Once a common site in towns and cities all over the UK, the Red kite has been persecuted from as far back as the sixteenth century and nearly wiped out by the end of the eighteenth century, only in rural mid Wales did the Red Kite manage to hold on, reduced to just a couple of pairs.
Luckily, over the last hundred years, through the work of various conservation organisations, the Red Kite has managed a remarkable recovery, we should all be grateful to the Welsh Kite Trust and the RSPB that we can still see these beautiful birds in our countryside.
No visit to Wales is complete for me without a visit to the Kite feeding stations, in particular the one at Gigrin Farm at Rhayader, Powys.
Most of my sightings away from Wales have been a low glide over a motorway, the M40 in particular.
I was lucky enough last year, while out cycling to see a Red Kite feeding behind a tractor, swooping down for earthworms in the ploughed up field at Higham in Kent.
To really appreciate the beauty of this bird and its sheer agility in the air, a visit to a Kite feeding station is a must, not only seeing vast numbers of Kites interacting with each other, but to see the flying skill of these Kites is unforgettable.
As we travelled down through mid Wales from Snowdonia the countryside is noticeably more rural , the green hills and valleys of Wales, perfect Kite country.
On Approaching Rhayader, Red Kite sightings were increasing, they seem to know exactly when the feeding stations are going to lay there next meal.
My last visit here was back in 2006, things have changed a bit, the facilities improving with a new cafe, there are more hides to watch and photograph the Kites, but still a very friendly informal atmosphere.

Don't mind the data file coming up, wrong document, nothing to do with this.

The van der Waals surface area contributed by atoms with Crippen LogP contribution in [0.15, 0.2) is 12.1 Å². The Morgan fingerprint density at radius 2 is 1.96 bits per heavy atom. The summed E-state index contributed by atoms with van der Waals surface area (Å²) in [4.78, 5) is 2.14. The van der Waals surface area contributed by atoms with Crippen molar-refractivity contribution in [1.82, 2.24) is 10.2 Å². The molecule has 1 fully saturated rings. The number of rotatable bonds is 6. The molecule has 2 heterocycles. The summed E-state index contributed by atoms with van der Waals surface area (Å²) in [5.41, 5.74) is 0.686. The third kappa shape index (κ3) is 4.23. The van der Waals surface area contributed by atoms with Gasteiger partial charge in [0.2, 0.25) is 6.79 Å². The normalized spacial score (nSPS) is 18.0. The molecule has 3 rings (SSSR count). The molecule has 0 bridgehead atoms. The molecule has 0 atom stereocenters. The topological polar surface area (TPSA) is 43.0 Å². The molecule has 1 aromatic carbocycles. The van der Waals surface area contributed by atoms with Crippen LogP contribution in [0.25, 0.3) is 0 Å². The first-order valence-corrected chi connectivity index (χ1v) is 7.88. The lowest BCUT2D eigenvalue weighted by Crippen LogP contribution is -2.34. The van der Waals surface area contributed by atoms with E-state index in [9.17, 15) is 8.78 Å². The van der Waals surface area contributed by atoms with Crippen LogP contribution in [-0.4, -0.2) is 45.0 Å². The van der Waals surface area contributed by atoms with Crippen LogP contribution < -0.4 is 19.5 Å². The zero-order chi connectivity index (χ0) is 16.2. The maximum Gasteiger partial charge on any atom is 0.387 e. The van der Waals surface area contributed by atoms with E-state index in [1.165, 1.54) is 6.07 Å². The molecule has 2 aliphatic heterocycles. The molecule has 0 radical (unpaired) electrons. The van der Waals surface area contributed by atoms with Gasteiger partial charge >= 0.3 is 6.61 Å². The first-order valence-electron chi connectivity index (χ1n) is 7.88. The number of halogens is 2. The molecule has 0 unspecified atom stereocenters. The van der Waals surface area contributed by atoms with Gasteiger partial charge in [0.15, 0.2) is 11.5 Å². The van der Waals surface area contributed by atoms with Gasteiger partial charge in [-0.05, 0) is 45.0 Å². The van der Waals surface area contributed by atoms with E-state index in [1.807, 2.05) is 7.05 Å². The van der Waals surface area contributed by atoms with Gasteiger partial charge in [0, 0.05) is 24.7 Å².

This was also my opportunity to practice my photography skills, so many birds, it was hard to know which way to look.
Once the tractor has scattered the fresh beef over the field in front of the hides, the Kites come swooping in, snatching up morsels of meat, consumed on the wing, very unusual to see one actually land to feed.
The following photographs are some of my favourite shots.
The wing tagged Kite in the photograph can be interpreted as follows, the right wing tag indicates the year the Kite was born in this case 2008, the number indicates the nest site , the left wing tag usually indicates the area the Kite was born in, although this cannot be seen in the photograph.
There is sometimes a coloured line under the number on the right wing tag, this indicates the colour of the left wing tag when it can't be seen.
Surprisingly there was only one Buzzard feeding always on edge with one eye on the swooping kites.
The Wing tagged Kite on the left shows that this Kite was bred in Wales in 2002 I believe, the Red Kite literature states, that most Kites have a life span of four to five years, although they can live up to 26 years.
In amongst the corvids, this huge Raven was feeding.
In the long grass bordering the feeding area, this fox looked on longingly at the feeding frenzy,
not daring to venture out to snatch a meal.
This was the only Kite to settle on the ground to grab a morsel of meat.
After the initial feeding frenzy in which Kites are swooping down in all directions, the pace slows down and the Kites circle the area, before dispersing.
There must have been in excess of a hundred Red Kites in the air together. A great site to see.